unilad
Advert
Advert
Advert
Advert

NASA Has Found Sugar In Meteorites That Crashed To Earth

by : Cameron Frew on : 24 Nov 2019 16:32
Space Meteorite ThumbSpace Meteorite ThumbPA/Pixabay

I’m not going to sugar-coat this: scientists have found extraterrestrial sugars in meteorites that crashed to Earth. 

Advert

Researchers have long theorised that meteorites could hold some of the key ingredients to creating life.

Now, following an international study, there’s more fuel for the idea that ‘meteorite bombardment on ancient Earth may have assisted the origin of life with a supply of life’s building blocks’.

NASA lands on asteroidNASA lands on asteroidNASA

The study – published Monday, November 18, in the Proceedings of the National Academy of Sciences – analysed three separate meteorites, including one dating back billions of years which landed in Australia in 1969.

Advert

There have been previous attempts to investigate meteors for sugar – however, this time the scientists opted for a new technique using hydrochloric acid and water.

While the team found bio-essential sugars such as arabinose and xylose, the most significant result was the discovery of ribose – a key component of human biology.

Ribose meteorite Yoshihiro FurukawaRibose meteorite Yoshihiro FurukawaYoshihiro Furukawa

NASA explained further in a press release

Ribose is a crucial component of RNA (ribonucleic acid). In much of modern life, RNA serves as a messenger molecule, copying genetic instructions from the DNA molecule (deoxyribonucleic acid) and delivering them to molecular factories within the cell called ribosomes that read the RNA to build specific proteins needed to carry out life processes.

As per the press release, ‘DNA is the template for life, carrying the instructions for how to build and operate a living organism’.

However, it’s a common belief for scientists that RNA evolved first and it was later replaced by DNA. ‘This is because RNA molecules have capabilities that DNA lacks. RNA can make copies of itself without help from other molecules, and it can also initiate or speed up chemical reactions as a catalyst.’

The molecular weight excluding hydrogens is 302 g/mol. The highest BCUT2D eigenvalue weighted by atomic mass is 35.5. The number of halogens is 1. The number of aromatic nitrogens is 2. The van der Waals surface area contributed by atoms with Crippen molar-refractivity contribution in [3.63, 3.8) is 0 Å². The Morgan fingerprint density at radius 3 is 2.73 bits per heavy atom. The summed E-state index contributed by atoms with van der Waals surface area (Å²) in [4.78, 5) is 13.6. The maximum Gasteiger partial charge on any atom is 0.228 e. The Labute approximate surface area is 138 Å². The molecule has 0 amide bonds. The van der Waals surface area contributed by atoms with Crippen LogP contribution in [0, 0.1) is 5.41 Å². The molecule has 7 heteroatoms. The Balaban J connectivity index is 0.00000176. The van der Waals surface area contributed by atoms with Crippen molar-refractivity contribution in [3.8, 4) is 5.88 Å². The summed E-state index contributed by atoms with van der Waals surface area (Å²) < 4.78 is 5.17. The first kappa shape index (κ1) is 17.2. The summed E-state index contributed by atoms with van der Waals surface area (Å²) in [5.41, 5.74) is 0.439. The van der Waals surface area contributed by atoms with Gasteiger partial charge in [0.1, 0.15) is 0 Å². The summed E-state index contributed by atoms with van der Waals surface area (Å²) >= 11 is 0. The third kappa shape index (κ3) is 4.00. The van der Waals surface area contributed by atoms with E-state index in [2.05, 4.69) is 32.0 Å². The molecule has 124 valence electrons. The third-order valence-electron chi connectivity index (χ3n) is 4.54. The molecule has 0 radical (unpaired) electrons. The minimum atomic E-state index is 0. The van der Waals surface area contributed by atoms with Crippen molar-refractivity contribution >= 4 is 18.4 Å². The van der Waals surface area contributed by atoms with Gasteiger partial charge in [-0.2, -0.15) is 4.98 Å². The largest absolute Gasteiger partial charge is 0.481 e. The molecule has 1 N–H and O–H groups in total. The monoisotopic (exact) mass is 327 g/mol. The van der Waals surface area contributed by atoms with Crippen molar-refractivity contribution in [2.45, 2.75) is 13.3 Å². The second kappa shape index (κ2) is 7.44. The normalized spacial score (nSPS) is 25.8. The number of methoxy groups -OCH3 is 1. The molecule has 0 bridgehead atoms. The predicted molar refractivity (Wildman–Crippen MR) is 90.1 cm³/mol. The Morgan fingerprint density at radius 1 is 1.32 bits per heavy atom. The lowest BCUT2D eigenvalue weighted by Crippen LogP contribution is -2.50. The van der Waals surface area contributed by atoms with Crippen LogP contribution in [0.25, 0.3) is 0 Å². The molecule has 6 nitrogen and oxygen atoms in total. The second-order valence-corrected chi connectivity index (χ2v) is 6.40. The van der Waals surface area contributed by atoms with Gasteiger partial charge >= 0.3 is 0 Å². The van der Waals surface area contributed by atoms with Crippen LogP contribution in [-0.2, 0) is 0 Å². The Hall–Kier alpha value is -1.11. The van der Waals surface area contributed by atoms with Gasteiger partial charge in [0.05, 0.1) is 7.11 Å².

Bennu the asteroidBennu the asteroidNASA/Goddard/University of Arizona
Advert

The study’s lead author Yoshihiro Furukawa, of Tohoku University, added: 

Other important building blocks of life have been found in meteorites previously, including amino acids (components of proteins) and nucleobases (components of DNA and RNA), but sugars have been a missing piece among the major building blocks of life

The research provides the first direct evidence of ribose in space and the delivery of the sugar to Earth. The extraterrestrial sugar might have contributed to the formation of RNA on the prebiotic Earth which possibly led to the origin of life.

In January 2018, researchers discovered other key components in meteors, including amino acids, hydrocarbons, organic matter, and traces of liquid water possibly from the earliest days of the solar system.

If you have a story you want to tell send it to UNILAD via [email protected]

Cameron Frew

After graduating from Glasgow Caledonian University with an NCTJ and BCTJ-accredited Multimedia Journalism degree, Cameron ventured into the world of print journalism at The National, while also working as a freelance film journalist on the side, becoming an accredited Rotten Tomatoes critic in the process. He's now left his Scottish homelands and took up residence at UNILAD as a journalist.

Topics: News, Aliens, biology, meteorite, Meteors, NASA, Science, Space

Credits

Proceedings of the National Academy of Sciences and 1 other
  1. Proceedings of the National Academy of Sciences

    Extraterrestrial ribose and other sugars in primitive meteorites

  2. NASA

    First Detection of Sugars in Meteorites Gives Clues to Origin of Life